The T-SCAN Lab seeks to understand how we experience and regulate emotions, how we can become better emotion regulators, and how changes in emotion regulation impact mental and physical health. Thus, we are interested in understanding the basic psychological and neurobiological mechanisms underlying successful and unsuccessful emotion regulation in both healthy and clinical populations. Further, we are interested in utilizing the results of basic investigations into these processes in order to design and test novel, scalable interventions focused on improving real-world emotion regulation outcomes in a variety of contexts.
The lab takes a multi-method approach in addressing these questions in studies conducted both inside and outside the lab, examining converging relationships among emotional experience, behavior, and physiology, including peripheral psychophysiology and brain activity measured via functional neuroimaging.
Current projects include examining emotion regulation, and emotion regulation training, in the following populations and contexts:
Healthy adults We are examining whether healthy adults can be trained to regulate their emotions more effectively via short courses of cognitive emotion regulation training, and whether benefits of training in the lab translate to benefits outside of the lab.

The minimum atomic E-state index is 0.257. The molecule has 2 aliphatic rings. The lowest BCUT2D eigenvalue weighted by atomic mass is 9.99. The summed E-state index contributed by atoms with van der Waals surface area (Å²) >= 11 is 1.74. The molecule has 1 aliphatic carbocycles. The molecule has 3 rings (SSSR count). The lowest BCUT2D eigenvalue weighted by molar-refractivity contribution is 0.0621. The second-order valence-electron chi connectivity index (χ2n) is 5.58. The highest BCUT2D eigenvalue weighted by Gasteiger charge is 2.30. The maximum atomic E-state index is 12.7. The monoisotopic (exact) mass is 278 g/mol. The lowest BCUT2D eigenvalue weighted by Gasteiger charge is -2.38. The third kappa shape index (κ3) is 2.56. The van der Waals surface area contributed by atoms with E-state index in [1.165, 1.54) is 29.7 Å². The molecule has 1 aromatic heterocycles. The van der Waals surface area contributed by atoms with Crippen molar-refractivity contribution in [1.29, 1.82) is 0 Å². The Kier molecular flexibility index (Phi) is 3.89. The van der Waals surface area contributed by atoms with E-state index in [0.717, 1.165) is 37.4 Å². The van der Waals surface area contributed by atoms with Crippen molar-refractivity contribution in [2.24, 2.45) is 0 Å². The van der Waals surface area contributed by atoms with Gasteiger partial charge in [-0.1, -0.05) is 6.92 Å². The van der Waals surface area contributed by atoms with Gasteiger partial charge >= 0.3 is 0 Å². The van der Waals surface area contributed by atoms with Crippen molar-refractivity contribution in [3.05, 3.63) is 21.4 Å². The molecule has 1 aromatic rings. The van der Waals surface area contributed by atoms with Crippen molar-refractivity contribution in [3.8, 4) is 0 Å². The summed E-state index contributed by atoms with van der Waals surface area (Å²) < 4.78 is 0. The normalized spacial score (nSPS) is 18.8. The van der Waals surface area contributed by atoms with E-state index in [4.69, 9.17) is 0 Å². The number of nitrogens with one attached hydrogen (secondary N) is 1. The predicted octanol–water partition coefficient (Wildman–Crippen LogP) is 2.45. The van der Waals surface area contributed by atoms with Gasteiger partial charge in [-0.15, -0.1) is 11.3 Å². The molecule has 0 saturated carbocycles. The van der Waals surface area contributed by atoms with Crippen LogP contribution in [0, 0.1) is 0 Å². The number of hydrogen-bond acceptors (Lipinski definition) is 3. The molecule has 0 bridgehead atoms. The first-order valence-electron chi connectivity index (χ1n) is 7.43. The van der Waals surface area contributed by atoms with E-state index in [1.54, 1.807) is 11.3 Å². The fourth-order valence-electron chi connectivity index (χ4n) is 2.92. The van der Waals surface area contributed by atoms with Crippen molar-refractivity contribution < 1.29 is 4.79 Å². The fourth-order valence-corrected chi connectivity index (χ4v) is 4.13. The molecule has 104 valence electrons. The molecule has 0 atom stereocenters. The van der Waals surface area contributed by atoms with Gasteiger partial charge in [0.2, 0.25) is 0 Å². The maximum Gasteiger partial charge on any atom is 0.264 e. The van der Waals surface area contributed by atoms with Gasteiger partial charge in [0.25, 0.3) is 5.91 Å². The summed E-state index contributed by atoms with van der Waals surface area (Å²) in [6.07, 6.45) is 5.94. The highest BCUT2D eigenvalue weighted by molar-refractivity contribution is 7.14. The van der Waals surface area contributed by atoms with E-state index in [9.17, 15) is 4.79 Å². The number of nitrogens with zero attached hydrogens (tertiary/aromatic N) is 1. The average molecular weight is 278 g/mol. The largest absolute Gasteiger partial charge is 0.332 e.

Bereaved spouses How can emotion regulation training be effectively employed to help bereaved spouses cope with spousal loss? How do changes in neural activity during emotion regulation underlie changes in grief rumination and depressive symptoms?
Caregivers of Family Members Diagnosed with Alzheimer’s Disease How can emotion regulation training be optimized for primary caregivers of family members diagnosed with Alzheimer’s Disease? We are examining the efficacy and mechanisms of scalable emotion regulation interventions in this population.
Borderline personality disorder patients Can training in psychological distancing, a form of emotion regulation via cognitive reappraisal, enhance emotion regulation efficacy in borderline personality disorder patients, where emotion dysregulation is a core feature?
Further, we are examining implicit measures of emotion regulation in addition to explicit measures:
Analysis of real-world implicit measures of emotion regulation (e.g. Twitter data) as a function of person, situation, and strategy in relation to widely-experienced stressful events.
Examining the implicit use of emotion regulation via analysis of expressive writing, and examining connections among language, health, and social network strength.
We are examining which emotion regulation strategies are most strongly associated with mitigating perceived stress stemming from different types of stressors related to COVID-19 social distancing. We are also examining the moderating influences of relevant individual differences (e.g., age, race, gender, affective style, physical health, and geographic location) on these relationships.